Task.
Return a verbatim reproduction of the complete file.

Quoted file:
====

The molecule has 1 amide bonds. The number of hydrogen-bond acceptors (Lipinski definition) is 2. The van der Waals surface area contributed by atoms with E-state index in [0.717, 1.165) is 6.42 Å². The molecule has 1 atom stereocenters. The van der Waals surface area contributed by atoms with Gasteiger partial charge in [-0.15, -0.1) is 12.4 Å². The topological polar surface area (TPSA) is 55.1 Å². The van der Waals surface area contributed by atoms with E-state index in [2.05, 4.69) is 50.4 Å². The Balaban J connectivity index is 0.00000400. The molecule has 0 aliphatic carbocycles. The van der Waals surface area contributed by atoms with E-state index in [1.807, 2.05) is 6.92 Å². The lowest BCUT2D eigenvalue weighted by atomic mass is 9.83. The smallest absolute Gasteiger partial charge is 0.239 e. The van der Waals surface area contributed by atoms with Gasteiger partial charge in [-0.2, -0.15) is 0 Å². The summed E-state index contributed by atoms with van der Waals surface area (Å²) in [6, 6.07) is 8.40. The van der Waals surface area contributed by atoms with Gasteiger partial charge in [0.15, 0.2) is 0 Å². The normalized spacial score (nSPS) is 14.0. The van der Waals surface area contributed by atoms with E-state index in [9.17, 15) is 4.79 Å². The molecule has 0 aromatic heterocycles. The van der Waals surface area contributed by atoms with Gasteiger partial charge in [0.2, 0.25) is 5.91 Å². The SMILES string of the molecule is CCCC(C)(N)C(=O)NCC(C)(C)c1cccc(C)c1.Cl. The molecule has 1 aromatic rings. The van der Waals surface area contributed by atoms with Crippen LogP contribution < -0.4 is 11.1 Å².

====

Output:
The molecule has 1 amide bonds. The number of hydrogen-bond acceptors (Lipinski definition) is 2. The van der Waals surface area contributed by atoms with E-state index in [0.717, 1.165) is 6.42 Å². The molecule has 1 atom stereocenters. The van der Waals surface area contributed by atoms with Gasteiger partial charge in [-0.15, -0.1) is 12.4 Å². The topological polar surface area (TPSA) is 55.1 Å². The van der Waals surface area contributed by atoms with E-state index in [2.05, 4.69) is 50.4 Å². The Balaban J connectivity index is 0.00000400. The molecule has 0 aliphatic carbocycles. The van der Waals surface area contributed by atoms with E-state index in [1.807, 2.05) is 6.92 Å². The lowest BCUT2D eigenvalue weighted by atomic mass is 9.83. The smallest absolute Gasteiger partial charge is 0.239 e. The van der Waals surface area contributed by atoms with Gasteiger partial charge in [-0.2, -0.15) is 0 Å². The summed E-state index contributed by atoms with van der Waals surface area (Å²) in [6, 6.07) is 8.40. The van der Waals surface area contributed by atoms with Gasteiger partial charge in [0.15, 0.2) is 0 Å². The normalized spacial score (nSPS) is 14.0. The van der Waals surface area contributed by atoms with E-state index in [9.17, 15) is 4.79 Å². The molecule has 0 aromatic heterocycles. The van der Waals surface area contributed by atoms with Gasteiger partial charge in [0.2, 0.25) is 5.91 Å². The SMILES string of the molecule is CCCC(C)(N)C(=O)NCC(C)(C)c1cccc(C)c1.Cl. The molecule has 1 aromatic rings. The van der Waals surface area contributed by atoms with Crippen LogP contribution < -0.4 is 11.1 Å².